We had a lovely walk this morning at Cammo, walking through the fields by the old water towerwhere we saw a roe deerSadly Edinburgh City Council is planning on building houses on some of these fields (you can see my previous posts about that here).We then walked into Cammo Country Park. We had some bird food with us and scattered most of it round some fallen trunks where several birds had already gathered. We then stood and watched for a few minutes while the birds came in to feed, the blue titsthe great titsthe robins (posing beautifully for next year's Christmas card!)and the nuthatches (can you see how many seeds its got in its beak?)Here's advice on feeding birds on the Royal Society for the Protection of Birds (RSPB) website. [...]



It's Cold at Cramond

2017-12-29T15:42:24.840+00:00

 It's cold out at Cramond today!
But plenty of birds around, including this carrion crow

this grey heron

several turnstones

and a few ringed plovers







Mountain the Movie

2017-12-28T20:47:29.394+00:00

Mountain is an exploration of the human relationship with mountains, with beautiful cinematography set to a soundtrack of orchestral music played by the Australian Chamber Orchestra. The text is written by well known naturewriter Robert MacFarlane and narrated by Willem Defoe.

I loved the beautiful scenery in the film but felt that it was flawed in a number of ways. The narrative was very simplistic, there were too many scenes of vertigo inducing extreme mountain sports (rock climbing, paragliding, extrme ski-ing) and not enough wildlife.

It looked like a film to extol the beauty of nature so why so few shots of wildlife and so much of an obsession with extreme mountaineering? And, if at it purports to be, it's supposed a film about the human relationship with mountains why, when showing scenes of people queueing to ascend Everest was there not even a mention of the mountains of rubbish left on the mountain every year?

It's a film to watch and enjoy and not analyse too deeply and certainly don't expect anything of great insight.

Mountain is showing at Edinburgh Filmhouse until Sunday 31 December.



Walking in a Winter Wonderland

2017-12-27T19:20:47.259+00:00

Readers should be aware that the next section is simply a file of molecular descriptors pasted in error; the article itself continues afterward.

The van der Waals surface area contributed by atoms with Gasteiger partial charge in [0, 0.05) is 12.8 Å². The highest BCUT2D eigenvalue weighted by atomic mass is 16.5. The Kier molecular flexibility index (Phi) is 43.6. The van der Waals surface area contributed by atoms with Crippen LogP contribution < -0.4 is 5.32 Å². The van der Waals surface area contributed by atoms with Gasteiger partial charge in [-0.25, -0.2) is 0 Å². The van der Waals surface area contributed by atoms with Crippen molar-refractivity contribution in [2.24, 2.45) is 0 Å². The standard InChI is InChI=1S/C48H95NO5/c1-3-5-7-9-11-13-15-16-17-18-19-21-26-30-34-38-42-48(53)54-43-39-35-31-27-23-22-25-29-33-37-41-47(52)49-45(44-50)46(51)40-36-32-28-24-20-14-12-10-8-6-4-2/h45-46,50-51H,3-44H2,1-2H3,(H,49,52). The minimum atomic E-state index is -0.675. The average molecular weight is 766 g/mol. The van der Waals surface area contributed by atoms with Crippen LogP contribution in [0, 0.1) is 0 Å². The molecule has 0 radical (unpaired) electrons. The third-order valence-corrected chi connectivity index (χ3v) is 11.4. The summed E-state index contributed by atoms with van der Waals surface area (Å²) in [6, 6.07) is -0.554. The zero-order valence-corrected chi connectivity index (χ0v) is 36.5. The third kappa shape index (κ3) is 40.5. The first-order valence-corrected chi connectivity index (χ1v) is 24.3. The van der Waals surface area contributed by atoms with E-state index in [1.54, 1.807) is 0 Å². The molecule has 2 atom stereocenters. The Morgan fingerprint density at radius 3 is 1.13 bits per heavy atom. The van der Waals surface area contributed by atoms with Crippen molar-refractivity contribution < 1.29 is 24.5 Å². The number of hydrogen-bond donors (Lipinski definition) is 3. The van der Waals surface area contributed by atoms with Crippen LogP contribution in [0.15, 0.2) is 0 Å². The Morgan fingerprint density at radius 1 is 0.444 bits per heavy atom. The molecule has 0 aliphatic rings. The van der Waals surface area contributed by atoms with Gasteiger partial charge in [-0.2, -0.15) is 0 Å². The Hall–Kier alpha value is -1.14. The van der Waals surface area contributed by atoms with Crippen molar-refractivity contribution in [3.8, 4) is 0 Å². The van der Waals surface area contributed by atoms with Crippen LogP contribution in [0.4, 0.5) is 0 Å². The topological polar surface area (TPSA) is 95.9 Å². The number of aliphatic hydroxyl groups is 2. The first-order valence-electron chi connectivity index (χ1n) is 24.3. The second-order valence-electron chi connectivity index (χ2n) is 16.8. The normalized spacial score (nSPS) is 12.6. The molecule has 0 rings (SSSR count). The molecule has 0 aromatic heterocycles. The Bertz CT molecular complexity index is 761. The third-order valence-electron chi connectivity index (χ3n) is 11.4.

a winter's day in Colinton and Craiglockart Dells along the Water of Leith.  snow caught in umbellifer inflorescencesteasels in the snow    wintry mosses  roe deer on the hill  [...]



Winter on Calton Hill

2017-12-23T15:42:23.239+00:00

Calton Hill is more or less in the middle of Edinburgh and so is an ideal place for a nice walk before doing some last minute Christmas shopping. It's famous for its various follies

 and for it's views of Arthur's Seat




(You can browse my other posts about Calton Hill here).




Jane - a film review

2017-12-22T16:19:19.363+00:00

Film director Brett Morgen tells the story of Jane Goodall, a woman whose chimpanzee research challenged the male-dominated scientific consensus of her time and changed our ways of thinking about primates. The film draws from over 100 hours of never-before-seen footage from the National Geographic archives, mostly shot by Goodall's then husband Hugo van Lawick.

The film follows Goodall in her early career, when she set out to study chimpanzees in Gombe without any scientific training. She had been taken on byLouis Leakey who specifically wanted someone who didn't have academic preconceptions about primates. 

We see how patience and diligence helped Goodall to become accepted by the chimpanzees which allowed her to study aspects of their lives never seen before - such as their ability to make simple tools, their caring relationships with their families and their warfare when provoked. There are some wonderful clips of chimps stealing food, playing together and grooming each other.

It's a fascinating film for anyone interested in Goodall and her ground breaking research with chimpanzees. 

Jane is showing at Edinburgh Filmhouse until Sunday 24 December.





Oh Christmas Tree!

2017-12-22T11:22:34.244+00:00

We took delivery of our Christmas tree today. You may remember a few weeks ago that we chose this tree from several options in Crafty Green Boyfriend's mother's garden

So now it's in the corner of our living room and has been decorated

The decorations are an eclectic mix of gifts, ornaments I've had since I was a teenager and broken jewellery! Odd or slightly damaged earrings make wonderful baubles and unwanted shiny necklaces make wonderful alternatives to tinsel!
After Christmas we'll give the tree back to Crafty Green Boyfriend's Mum and we may well get the same tree back for next year!

Here's an interesting article from the Woodland Trust about choosing an environmentally friendly tree.




Trophy Film Review

2017-12-20T21:10:10.157+00:00

A sobering, and often difficult to watch, documentary, Trophy examines the interconnectedness of industrial scale big-game hunting, breeding, and wildlife conservation in the U.S. and Africa to show the complex consequences of treating animals as commodities. Interviewing animal breeders, hunt organisers, ecologists and wildlife rangers, the film asks such important questions as:

As Africa’s most iconic animals continue to disappear, can the controversial practices of hunting and breeding actually help to increase the populations?

Can assigning economic value to an animal help to conserve it?

What gives humans the right to own animals and to decide whether they live or die?

And is there any real future for a “natural” world in our rapidly developing, capitalist world?